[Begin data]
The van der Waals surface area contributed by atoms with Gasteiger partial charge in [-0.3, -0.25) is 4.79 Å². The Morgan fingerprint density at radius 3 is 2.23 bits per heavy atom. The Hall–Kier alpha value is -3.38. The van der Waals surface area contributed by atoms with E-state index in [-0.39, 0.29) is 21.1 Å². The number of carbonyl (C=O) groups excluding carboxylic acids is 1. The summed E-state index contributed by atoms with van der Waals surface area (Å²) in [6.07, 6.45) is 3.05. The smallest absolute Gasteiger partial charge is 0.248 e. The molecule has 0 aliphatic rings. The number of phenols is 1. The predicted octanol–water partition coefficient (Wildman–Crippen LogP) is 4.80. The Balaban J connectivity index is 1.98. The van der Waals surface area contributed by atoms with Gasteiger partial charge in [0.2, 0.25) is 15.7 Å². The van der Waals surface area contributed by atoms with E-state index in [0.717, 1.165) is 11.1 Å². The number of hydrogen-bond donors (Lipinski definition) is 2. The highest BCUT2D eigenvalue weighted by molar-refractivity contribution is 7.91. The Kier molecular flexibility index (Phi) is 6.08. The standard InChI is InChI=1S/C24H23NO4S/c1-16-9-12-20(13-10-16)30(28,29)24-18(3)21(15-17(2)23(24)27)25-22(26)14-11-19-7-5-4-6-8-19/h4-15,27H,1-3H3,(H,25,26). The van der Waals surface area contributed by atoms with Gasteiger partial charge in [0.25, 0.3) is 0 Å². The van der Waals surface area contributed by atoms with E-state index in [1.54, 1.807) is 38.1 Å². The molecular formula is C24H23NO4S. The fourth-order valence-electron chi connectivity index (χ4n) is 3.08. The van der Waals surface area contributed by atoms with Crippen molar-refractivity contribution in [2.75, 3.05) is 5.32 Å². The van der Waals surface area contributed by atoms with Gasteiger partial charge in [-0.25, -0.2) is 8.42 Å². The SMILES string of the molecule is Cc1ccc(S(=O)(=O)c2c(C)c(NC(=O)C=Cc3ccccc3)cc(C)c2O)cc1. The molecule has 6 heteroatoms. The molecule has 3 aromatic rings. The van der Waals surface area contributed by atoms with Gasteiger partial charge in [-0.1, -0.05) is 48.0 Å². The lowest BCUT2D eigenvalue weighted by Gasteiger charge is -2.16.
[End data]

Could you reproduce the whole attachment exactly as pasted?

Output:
The van der Waals surface area contributed by atoms with Gasteiger partial charge in [-0.3, -0.25) is 4.79 Å². The Morgan fingerprint density at radius 3 is 2.23 bits per heavy atom. The Hall–Kier alpha value is -3.38. The van der Waals surface area contributed by atoms with E-state index in [-0.39, 0.29) is 21.1 Å². The number of carbonyl (C=O) groups excluding carboxylic acids is 1. The summed E-state index contributed by atoms with van der Waals surface area (Å²) in [6.07, 6.45) is 3.05. The smallest absolute Gasteiger partial charge is 0.248 e. The molecule has 0 aliphatic rings. The number of phenols is 1. The predicted octanol–water partition coefficient (Wildman–Crippen LogP) is 4.80. The Balaban J connectivity index is 1.98. The van der Waals surface area contributed by atoms with Gasteiger partial charge in [0.2, 0.25) is 15.7 Å². The van der Waals surface area contributed by atoms with E-state index in [0.717, 1.165) is 11.1 Å². The number of hydrogen-bond donors (Lipinski definition) is 2. The highest BCUT2D eigenvalue weighted by molar-refractivity contribution is 7.91. The Kier molecular flexibility index (Phi) is 6.08. The standard InChI is InChI=1S/C24H23NO4S/c1-16-9-12-20(13-10-16)30(28,29)24-18(3)21(15-17(2)23(24)27)25-22(26)14-11-19-7-5-4-6-8-19/h4-15,27H,1-3H3,(H,25,26). The van der Waals surface area contributed by atoms with Gasteiger partial charge in [0.25, 0.3) is 0 Å². The van der Waals surface area contributed by atoms with E-state index in [1.54, 1.807) is 38.1 Å². The molecular formula is C24H23NO4S. The fourth-order valence-electron chi connectivity index (χ4n) is 3.08. The van der Waals surface area contributed by atoms with Crippen molar-refractivity contribution in [2.75, 3.05) is 5.32 Å². The van der Waals surface area contributed by atoms with Gasteiger partial charge in [-0.25, -0.2) is 8.42 Å². The SMILES string of the molecule is Cc1ccc(S(=O)(=O)c2c(C)c(NC(=O)C=Cc3ccccc3)cc(C)c2O)cc1. The molecule has 6 heteroatoms. The molecule has 3 aromatic rings. The van der Waals surface area contributed by atoms with Gasteiger partial charge in [-0.1, -0.05) is 48.0 Å². The lowest BCUT2D eigenvalue weighted by Gasteiger charge is -2.16.